In places such as a school setting, keep under the desk and hold onto the legs of the desk while taking cover. Try to keep as far away from windows as possible. If you are in a train station, take care to stay away from potentially falling objects such as signboards, and be careful not to be pushed into or fall onto the tracks. If you are underground, stay calm and follow instructions to exit the station, as a stampede is a potential danger. If you are in the train, cover your head with your bag if you are seated, and if you are standing adopt a low, crouching position, if the train is too crowded to do so, hold on to the handrails tightly and try to keep your balance.

A Note on Clothing

Clothing is a vital component of preparing for earthquakes. Clothing that is easy to walk around in, together with good walking shoes, are obviously ideal during a disaster. No matter the season, remember that it usually gets cooler at night, so it is wise to have at least a jacket or heavy sweater on hand as well. If you truly want to be safe, helmets and a sturdy pair of work gloves are also recommended. Of course, as you will not likely have time to prepare all of this in the heat of the moment, having an emergency pack--the contents of which are detailed in the article, "Emergency Evacuation Backpack" is highly recommended.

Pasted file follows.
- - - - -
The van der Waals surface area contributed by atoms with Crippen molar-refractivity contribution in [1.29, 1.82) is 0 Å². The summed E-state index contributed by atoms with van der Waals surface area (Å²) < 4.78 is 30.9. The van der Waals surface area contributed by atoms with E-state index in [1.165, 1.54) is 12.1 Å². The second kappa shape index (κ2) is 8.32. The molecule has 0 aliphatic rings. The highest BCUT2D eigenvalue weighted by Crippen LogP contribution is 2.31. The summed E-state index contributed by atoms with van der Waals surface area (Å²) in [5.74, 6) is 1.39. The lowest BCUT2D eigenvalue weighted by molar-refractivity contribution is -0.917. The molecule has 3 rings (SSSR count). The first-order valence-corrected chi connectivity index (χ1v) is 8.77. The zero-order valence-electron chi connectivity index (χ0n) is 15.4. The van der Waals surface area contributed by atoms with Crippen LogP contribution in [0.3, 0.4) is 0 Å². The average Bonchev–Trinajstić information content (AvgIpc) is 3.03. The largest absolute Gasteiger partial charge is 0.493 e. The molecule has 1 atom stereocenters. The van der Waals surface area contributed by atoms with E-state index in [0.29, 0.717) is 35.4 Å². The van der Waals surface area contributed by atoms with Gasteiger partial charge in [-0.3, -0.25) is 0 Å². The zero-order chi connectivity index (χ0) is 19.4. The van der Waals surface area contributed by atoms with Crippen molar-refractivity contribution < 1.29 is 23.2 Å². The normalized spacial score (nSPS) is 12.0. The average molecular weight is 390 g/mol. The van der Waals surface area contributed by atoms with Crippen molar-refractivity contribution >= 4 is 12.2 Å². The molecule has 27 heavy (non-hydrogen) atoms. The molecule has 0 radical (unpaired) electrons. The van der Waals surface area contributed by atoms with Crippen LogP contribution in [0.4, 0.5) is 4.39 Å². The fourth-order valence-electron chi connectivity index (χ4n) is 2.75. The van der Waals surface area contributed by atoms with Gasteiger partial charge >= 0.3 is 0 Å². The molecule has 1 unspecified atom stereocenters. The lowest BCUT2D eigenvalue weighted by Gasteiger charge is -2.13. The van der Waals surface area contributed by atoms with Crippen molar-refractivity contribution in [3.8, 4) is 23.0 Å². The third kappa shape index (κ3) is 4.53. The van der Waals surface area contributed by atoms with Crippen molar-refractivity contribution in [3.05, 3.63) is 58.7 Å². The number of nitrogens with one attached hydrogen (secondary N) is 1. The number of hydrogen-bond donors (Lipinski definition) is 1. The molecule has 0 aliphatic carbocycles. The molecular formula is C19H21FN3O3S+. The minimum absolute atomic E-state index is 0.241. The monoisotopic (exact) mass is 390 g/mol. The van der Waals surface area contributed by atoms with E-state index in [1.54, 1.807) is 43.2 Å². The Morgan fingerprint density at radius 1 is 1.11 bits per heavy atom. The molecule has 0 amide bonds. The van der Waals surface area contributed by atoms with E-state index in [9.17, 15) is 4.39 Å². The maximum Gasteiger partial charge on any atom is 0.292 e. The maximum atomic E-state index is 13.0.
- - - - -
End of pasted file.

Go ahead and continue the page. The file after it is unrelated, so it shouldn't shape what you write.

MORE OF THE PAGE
Preparing for Earthquakes through Following Evacuation Procedures

While you may be alone during an earthquake, being in Japan also makes it highly likely that you will be around other people--and that you all may be asked to evacuate. In this event, the question of what to do in case of an earthquake is one of following procedure as closely as you can. Procedures may vary according to the situation, but here are some basic common-sense rules.

Flow of Evacuation

In preparing for earthquakes, it is important to be calm. If evacuation orders are given, grab what you need (hopefully, you've already prepared a bag of essentials) and head to your designated evacuation area as indicated by public announcements over the TV, radio or phone alert. There are many evacuation sites in Japan at school premises or public facilities. If for some reason you cannot reach the appointed site, or if the appointed site itself is deemed unsafe, head to a big park or open space for shelter until it is declared safe to return to your home. Use social media or leave a written message on your house door to let your family know where you if you are not together at the time of evacuation. For some major evacuation maps by ward, please refer to the English-language PDF files below:

Types of Evacuation Site

Temporary Gathering Site

It is where you can evacuate to in order to stay out of any dangers caused by a disaster, or where you can stay while waiting for public transportations to recover when they are not operating. Open spaces within parks where no building is around are often assigned as temporary gathering sites.

Wide Area Evacuation Sites

Local public authorities assign wide area evacuation sites that are capable of accommodating a large number of people. They will be used in case of major disasters including earthquakes. Large open spaces such as large parks, public housings and universities are assigned as wide area evacuation sites.

Stayed-in Areas